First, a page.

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Health, Science & Environment
The Southwest Utah Bureau is based in the St. George area, and the reporting focuses on local government, public lands and the environment, indigenous issues, faith and spirituality and other topics of relevance to Utahns.

Feds call for public input on how to manage the strained Colorado River

Colorado River, Horseshoe Bend, Arizona, March 21, 2022
Lexi Peery
/
KUER
The iconic horseshoe bend of the Colorado River near Page, Ariz., March 21, 2022.

Lake Powell is an important water storage facility and source of hydropower in the West. The reservoir is at an elevation of 3,539 feet.

Decades of drought and overuse has put the Colorado River, and millions of its users, in a dire situation. The Bureau of Reclamation announced Thursday it’s looking for public input on how the resource should be managed, which some Utah officials aren’t too happy about.

The seven basin states, Mexico and tribal nations are renegotiating how to manage the river in the long-term, with the current rules set to expire in 2026. They’re also looking at how to get through the coming months as the system’s largest reservoirs hit critically low levels. Lake Powell and Lake Mead are both about 28% full.

At a Colorado River Authority of Utah meeting Thursday, Brian Steed, the state’s executive director of natural resources, said Reclamation’s call for public input makes him nervous.

“This has been for the states to decide and to propose and not for the feds to dictate and frame,” he said. “It worries me that it looks like it's going the other direction with the feds framing it.”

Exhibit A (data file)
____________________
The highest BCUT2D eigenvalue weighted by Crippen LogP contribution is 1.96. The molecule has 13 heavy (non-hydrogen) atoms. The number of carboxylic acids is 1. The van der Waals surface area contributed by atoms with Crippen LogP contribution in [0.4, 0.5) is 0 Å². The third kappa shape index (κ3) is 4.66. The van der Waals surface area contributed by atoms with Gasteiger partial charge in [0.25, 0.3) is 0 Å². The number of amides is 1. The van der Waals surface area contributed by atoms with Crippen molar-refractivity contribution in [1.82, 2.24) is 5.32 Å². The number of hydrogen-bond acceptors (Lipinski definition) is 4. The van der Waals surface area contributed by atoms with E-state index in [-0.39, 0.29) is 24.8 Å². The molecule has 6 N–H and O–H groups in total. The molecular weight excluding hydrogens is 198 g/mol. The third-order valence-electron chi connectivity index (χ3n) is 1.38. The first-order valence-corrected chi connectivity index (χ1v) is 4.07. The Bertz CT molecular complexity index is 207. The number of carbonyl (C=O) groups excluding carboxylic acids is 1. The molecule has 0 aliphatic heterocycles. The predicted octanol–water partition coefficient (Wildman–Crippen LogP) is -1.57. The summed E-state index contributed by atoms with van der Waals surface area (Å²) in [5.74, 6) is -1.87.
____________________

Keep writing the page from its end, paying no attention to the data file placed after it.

The public input period runs until Sept. 1. Reclamation officials said in a release they’re looking at starting the formal National Environmental Policy Act process in early 2023, which will help determine post-2026 guidelines.

"We want to hear from everyone who has a stake in this basin. We intend to develop our next operating rules in an inclusive, transparent manner, relying on the best available science," said Senior Water Resources Program Manager Carly Jerla in the release.

This could open “Pandora’s Box,” Steed said and could diminish the voices of the basin states.

In the short term, federal officials have called on basin states to commit to unprecedented water conservation measures. Reclamation Commissioner Camille Calimlim Touton said “between 2 and 4 million acre-feet of additional conservation is needed just to protect critical levels in 2023,” as KUNC reported. Basin states have 60 days to come up with a deal before the federal government steps in.

The “essence of the problem” is water use among Lower Basin states is not declining, said Gene Shawcroft, the Colorado River commissioner for Utah.

“Now, I [can’t] tell you that the Upper Division states are not going to feel some pain, that will happen,” he said. “But regardless of the pain we feel, we can't solve the problem. The problems have to be solved in the lower division states.”

The Lower Basin states — Arizona, Nevada and California — use a majority of the river’s flow for large cities and irrigation. Some Upper Basin states — Utah, Colorado, Wyoming and New Mexico — are still eyeing large water development projects, saying they’ve used less of their allocation for years.

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